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Can I Reuse the Vials?


Chemists and researchers wonder if they may reuse chromatography vials and closures. Well, at least after a thorough cleaning in laboratory dishwashers designed for lab glassware.
If you reused the vials, earlier chemicals (attached to the wall’s surface) might interfere with your study. When it comes to impurity testing, reusing vials might be a problem for impurity calculations. There’s a chance you’ll get an extra peak if there’s a danger of contamination. In this article, you will find out what happens when the vials get contaminated.
Personally, if you want to reuse, you should consider utilizing vial inserts.

1. Need fewer samples
2. Generate less waste when discarded
There’s also the benefit of not needing to dispose of a large amount of vial cleaning solvent.
Even with inserts, it’s a good idea to run a blank after every injection to ensure no contamination.
If the vials you’re using have screw tops (usually it comes to use HPLC), be sure you don’t reuse the caps.
It is for the best to continuously purchase a new vial. If nothing, especially when your analyte concentrations are predicted to be either very high or very low.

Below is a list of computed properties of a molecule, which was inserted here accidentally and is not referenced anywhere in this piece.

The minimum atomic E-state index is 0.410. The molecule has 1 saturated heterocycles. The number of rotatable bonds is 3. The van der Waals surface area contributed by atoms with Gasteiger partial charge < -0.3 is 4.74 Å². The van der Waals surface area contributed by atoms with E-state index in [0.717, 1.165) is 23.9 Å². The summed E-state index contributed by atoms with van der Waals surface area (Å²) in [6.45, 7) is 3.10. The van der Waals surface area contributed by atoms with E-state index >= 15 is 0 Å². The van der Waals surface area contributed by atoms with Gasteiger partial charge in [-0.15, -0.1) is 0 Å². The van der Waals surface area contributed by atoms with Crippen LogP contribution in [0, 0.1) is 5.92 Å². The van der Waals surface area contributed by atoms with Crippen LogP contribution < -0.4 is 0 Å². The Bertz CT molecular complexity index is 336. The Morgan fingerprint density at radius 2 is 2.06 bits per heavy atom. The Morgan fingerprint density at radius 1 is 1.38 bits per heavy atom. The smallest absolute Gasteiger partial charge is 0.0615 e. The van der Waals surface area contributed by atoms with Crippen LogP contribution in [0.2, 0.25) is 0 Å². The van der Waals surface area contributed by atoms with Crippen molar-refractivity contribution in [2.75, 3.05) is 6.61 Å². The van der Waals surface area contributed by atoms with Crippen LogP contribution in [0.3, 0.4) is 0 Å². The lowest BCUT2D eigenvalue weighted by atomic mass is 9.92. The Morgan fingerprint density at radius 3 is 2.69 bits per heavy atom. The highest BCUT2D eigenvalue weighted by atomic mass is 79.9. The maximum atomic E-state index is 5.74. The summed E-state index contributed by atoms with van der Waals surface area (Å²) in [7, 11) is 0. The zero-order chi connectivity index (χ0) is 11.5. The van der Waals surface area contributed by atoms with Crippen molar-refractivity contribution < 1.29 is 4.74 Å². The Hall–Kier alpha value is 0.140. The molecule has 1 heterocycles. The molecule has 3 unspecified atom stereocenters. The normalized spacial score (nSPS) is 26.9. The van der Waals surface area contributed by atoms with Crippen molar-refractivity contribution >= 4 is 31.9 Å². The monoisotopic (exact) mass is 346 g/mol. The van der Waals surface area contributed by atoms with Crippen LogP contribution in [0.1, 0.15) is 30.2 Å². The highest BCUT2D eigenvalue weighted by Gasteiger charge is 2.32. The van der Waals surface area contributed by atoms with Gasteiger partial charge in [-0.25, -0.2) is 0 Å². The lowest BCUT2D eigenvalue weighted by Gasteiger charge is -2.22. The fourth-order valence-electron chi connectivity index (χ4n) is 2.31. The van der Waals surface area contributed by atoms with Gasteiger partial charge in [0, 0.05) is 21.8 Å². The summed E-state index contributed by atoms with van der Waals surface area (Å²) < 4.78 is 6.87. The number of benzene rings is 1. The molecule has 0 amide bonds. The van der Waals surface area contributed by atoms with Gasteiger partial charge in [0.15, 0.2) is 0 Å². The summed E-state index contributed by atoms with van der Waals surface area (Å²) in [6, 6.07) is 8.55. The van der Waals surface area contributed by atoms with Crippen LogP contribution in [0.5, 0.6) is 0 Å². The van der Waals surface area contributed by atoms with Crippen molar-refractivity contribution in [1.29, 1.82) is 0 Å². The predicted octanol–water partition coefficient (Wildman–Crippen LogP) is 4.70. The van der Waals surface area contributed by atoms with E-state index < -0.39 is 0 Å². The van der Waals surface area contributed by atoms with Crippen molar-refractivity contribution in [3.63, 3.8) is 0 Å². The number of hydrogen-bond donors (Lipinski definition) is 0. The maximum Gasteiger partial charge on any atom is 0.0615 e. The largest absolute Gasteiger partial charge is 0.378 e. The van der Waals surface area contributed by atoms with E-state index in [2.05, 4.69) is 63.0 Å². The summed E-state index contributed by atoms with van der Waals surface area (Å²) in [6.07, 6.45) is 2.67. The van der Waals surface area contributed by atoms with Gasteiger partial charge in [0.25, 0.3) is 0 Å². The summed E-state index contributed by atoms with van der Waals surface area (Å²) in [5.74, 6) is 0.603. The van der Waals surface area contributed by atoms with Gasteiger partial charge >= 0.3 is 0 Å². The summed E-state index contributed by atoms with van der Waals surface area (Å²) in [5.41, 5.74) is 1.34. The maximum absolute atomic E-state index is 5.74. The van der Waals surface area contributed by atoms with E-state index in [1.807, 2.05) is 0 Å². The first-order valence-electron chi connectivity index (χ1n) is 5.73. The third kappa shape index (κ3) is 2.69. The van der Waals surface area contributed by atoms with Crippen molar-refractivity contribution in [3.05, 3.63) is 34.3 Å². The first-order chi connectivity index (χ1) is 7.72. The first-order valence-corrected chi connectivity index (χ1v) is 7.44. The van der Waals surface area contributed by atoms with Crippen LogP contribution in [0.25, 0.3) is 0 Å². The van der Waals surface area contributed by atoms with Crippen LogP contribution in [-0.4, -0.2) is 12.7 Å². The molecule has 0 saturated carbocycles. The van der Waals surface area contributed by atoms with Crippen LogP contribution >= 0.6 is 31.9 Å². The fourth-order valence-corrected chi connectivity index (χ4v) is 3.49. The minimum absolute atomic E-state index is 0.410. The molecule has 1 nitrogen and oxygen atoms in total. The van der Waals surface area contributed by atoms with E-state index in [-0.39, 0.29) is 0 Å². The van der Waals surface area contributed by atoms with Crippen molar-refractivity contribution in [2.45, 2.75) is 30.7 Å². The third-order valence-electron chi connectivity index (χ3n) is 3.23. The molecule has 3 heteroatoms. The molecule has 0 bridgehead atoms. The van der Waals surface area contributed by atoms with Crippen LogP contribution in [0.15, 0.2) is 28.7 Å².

Re-running those samples will cost you more in terms of:
1. time.
2. materials.
3. and energy than vial recycling.
Most likely, standard laboratory processes demand that vials and closures are consumable products. Therefore, it would be best to dispose of the vials after each use, especially when employing glass autosampler vials.
You can clean the autosampler vials in laboratory dishwashers. Scientists often use dishwashers for washing laboratory glassware. The washed vials are then used in the laboratory to save money on consumables.

9-425 2ml Amber vials
The cleaning is damaging the glass vials. Also, this process is inefficient at eliminating contaminants from the vial surface.
This contamination is unexpected and creates interference peaks in LC and GC chromatography applications. Unpredictable contamination is a common source of unexplainable assay failures, necessitating the re-analysis of whole sample runs.
You will see later in this article the results of reusing old vials, so keep reading for more information.
But, in general, yes, you can use them. But, there are a lot of aspects you have to consider. For example, you need to know how to clean them properly.

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